Dill is an annual herb in the celery family Apiaceae. It is the only species in the genus Anethum. Fresh and dried dill leaves (sometimes called "dill weed" to distinguish it from dill seed) are widely used as herbs in Europe and central Asia.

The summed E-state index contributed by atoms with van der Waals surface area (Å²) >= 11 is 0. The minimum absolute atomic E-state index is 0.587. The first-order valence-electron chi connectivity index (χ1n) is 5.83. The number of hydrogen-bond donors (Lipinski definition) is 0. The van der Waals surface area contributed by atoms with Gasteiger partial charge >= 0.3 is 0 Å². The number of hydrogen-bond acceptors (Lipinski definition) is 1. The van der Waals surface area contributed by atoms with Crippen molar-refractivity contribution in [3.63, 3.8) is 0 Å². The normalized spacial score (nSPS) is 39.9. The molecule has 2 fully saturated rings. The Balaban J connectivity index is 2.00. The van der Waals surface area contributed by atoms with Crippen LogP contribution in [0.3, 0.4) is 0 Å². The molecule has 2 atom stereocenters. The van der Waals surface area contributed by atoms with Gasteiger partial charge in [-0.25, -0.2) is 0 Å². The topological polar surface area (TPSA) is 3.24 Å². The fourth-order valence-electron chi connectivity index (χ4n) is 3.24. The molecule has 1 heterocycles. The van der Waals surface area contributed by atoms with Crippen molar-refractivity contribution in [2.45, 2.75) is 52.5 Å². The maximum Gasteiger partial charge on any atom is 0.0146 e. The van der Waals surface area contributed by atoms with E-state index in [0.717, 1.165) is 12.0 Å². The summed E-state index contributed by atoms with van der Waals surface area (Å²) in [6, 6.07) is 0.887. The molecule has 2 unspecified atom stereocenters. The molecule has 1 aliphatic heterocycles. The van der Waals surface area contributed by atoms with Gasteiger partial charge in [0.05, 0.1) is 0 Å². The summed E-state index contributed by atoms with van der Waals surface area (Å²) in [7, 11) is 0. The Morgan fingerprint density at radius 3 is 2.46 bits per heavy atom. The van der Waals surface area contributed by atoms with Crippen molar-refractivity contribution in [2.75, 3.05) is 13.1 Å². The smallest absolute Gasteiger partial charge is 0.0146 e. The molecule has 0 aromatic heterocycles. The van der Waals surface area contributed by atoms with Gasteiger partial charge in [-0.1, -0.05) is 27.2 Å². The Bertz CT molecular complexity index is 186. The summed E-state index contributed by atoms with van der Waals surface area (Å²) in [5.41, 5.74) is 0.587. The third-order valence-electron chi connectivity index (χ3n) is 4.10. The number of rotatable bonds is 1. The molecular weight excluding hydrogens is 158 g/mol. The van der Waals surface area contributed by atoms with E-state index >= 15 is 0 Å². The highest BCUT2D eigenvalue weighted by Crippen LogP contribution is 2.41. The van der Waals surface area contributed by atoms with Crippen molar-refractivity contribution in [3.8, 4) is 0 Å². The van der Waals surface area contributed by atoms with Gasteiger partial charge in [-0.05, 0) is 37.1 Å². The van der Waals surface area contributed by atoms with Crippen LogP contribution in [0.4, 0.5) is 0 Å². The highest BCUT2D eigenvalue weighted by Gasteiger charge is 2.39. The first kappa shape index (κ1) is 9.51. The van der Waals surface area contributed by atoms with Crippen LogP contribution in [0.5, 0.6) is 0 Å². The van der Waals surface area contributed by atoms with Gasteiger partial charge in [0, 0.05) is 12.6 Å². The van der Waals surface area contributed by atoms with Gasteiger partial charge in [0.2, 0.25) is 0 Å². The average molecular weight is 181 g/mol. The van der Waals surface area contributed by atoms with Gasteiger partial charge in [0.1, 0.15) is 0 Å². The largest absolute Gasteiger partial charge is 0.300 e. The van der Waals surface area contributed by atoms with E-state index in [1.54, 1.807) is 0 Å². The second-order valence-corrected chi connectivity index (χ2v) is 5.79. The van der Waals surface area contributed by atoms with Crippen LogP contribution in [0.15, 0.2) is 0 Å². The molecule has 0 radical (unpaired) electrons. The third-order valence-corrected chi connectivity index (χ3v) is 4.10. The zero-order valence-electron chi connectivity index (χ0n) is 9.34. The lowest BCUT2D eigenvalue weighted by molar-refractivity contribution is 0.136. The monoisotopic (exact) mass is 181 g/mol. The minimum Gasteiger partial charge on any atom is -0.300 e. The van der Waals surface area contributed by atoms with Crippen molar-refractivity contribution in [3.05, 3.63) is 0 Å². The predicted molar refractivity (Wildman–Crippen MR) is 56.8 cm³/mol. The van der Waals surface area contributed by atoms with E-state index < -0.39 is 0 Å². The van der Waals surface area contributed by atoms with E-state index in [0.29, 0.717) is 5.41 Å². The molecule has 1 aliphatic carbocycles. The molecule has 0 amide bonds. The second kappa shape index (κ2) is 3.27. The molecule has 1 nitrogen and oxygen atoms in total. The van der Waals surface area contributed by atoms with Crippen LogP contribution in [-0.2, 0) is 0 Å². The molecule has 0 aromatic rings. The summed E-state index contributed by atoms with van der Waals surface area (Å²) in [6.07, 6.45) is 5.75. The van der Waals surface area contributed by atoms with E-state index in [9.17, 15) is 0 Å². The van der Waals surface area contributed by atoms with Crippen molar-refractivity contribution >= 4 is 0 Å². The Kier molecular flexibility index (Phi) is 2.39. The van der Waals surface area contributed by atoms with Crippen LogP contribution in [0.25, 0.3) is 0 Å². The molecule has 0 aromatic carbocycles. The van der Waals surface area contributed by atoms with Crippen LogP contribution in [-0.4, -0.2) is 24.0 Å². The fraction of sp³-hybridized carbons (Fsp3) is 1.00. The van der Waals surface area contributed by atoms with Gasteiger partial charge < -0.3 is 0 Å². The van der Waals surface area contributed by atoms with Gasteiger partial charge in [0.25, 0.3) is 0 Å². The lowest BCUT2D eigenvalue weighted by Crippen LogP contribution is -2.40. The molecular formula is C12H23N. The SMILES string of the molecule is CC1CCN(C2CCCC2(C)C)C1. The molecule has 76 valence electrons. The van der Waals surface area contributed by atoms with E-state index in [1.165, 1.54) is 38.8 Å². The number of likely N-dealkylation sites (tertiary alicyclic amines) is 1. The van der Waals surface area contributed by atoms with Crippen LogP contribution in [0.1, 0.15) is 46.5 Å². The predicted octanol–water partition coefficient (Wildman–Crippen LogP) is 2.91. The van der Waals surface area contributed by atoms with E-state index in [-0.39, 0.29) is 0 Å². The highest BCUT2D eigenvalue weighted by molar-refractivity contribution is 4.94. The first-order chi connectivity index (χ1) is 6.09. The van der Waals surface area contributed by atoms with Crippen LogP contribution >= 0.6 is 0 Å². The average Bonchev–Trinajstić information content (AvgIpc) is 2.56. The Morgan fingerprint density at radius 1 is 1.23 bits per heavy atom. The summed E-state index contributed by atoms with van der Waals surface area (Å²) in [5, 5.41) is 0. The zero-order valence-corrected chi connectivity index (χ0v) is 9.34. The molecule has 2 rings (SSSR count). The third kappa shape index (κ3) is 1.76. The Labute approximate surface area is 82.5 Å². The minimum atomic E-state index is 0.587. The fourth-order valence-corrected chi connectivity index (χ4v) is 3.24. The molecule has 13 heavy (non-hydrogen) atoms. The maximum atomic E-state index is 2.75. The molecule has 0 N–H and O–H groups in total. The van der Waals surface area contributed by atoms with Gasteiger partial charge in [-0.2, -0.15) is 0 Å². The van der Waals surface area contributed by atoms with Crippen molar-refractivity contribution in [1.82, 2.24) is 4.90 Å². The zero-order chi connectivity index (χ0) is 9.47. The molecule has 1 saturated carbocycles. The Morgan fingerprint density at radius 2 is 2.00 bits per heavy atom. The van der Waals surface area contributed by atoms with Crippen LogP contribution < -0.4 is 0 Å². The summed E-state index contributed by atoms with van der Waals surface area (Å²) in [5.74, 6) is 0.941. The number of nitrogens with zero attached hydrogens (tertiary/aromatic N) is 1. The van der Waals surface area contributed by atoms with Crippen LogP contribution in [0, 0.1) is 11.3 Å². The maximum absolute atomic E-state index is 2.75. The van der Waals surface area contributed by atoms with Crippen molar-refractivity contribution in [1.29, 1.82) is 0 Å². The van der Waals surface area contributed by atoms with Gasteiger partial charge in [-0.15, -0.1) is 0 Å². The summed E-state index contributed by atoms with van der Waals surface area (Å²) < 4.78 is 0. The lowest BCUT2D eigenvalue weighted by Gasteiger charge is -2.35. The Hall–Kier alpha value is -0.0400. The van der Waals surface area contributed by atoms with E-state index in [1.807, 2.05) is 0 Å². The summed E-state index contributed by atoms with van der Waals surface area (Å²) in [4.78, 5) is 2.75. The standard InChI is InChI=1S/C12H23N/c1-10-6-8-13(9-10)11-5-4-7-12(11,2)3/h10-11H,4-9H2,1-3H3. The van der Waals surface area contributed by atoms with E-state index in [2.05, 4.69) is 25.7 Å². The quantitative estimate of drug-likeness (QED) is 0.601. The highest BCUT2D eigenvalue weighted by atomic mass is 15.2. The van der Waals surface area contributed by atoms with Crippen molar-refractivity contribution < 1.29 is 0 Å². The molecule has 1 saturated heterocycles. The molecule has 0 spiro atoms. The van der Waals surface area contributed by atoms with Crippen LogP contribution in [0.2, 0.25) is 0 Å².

Dill grows up to 40–60 cm (16–24 in), with slender hollow stems and alternate, finely divided, softly delicate leaves 10–20 cm (4–8 in) long. The ultimate leaf divisions are 1–2 mm (0.04–0.08 in) broad, slightly broader than the similar leaves of fennel, which are threadlike, less than 1 mm (0.04 in) broad, but harder in texture. The flowers are white to yellow, in small umbels 2–9 cm (0.8–3.5 in) diameter. The seeds are 4–5 mm (0.16–0.20 in) long and 1 mm (0.04 in) thick, and straight to slightly curved with a longitudinally ridged surface. Dill oil is extracted from the leaves, stems, and seeds of the plant. The oil from the seeds is distilled and used in the manufacturing of soaps.